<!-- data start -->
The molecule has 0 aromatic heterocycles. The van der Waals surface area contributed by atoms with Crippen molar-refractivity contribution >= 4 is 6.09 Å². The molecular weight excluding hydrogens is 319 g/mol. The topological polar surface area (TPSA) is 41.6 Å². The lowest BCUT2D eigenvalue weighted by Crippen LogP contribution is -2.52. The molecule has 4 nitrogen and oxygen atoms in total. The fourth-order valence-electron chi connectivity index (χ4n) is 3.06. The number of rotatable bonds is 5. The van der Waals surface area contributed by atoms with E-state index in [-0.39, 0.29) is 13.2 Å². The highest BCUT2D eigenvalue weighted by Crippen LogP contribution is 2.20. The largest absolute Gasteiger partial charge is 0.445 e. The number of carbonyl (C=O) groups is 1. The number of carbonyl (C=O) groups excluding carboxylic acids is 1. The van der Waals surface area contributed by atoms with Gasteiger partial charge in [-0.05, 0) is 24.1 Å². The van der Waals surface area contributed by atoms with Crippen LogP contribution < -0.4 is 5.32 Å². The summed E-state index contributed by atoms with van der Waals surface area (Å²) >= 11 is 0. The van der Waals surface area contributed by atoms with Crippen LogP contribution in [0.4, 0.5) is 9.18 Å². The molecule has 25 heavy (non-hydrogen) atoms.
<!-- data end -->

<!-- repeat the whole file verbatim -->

The molecule has 0 aromatic heterocycles. The van der Waals surface area contributed by atoms with Crippen molar-refractivity contribution >= 4 is 6.09 Å². The molecular weight excluding hydrogens is 319 g/mol. The topological polar surface area (TPSA) is 41.6 Å². The lowest BCUT2D eigenvalue weighted by Crippen LogP contribution is -2.52. The molecule has 4 nitrogen and oxygen atoms in total. The fourth-order valence-electron chi connectivity index (χ4n) is 3.06. The number of rotatable bonds is 5. The van der Waals surface area contributed by atoms with E-state index in [-0.39, 0.29) is 13.2 Å². The highest BCUT2D eigenvalue weighted by Crippen LogP contribution is 2.20. The largest absolute Gasteiger partial charge is 0.445 e. The number of carbonyl (C=O) groups is 1. The number of carbonyl (C=O) groups excluding carboxylic acids is 1. The van der Waals surface area contributed by atoms with Gasteiger partial charge in [-0.05, 0) is 24.1 Å². The van der Waals surface area contributed by atoms with Crippen LogP contribution < -0.4 is 5.32 Å². The summed E-state index contributed by atoms with van der Waals surface area (Å²) >= 11 is 0. The van der Waals surface area contributed by atoms with Crippen LogP contribution in [0.4, 0.5) is 9.18 Å². The molecule has 25 heavy (non-hydrogen) atoms.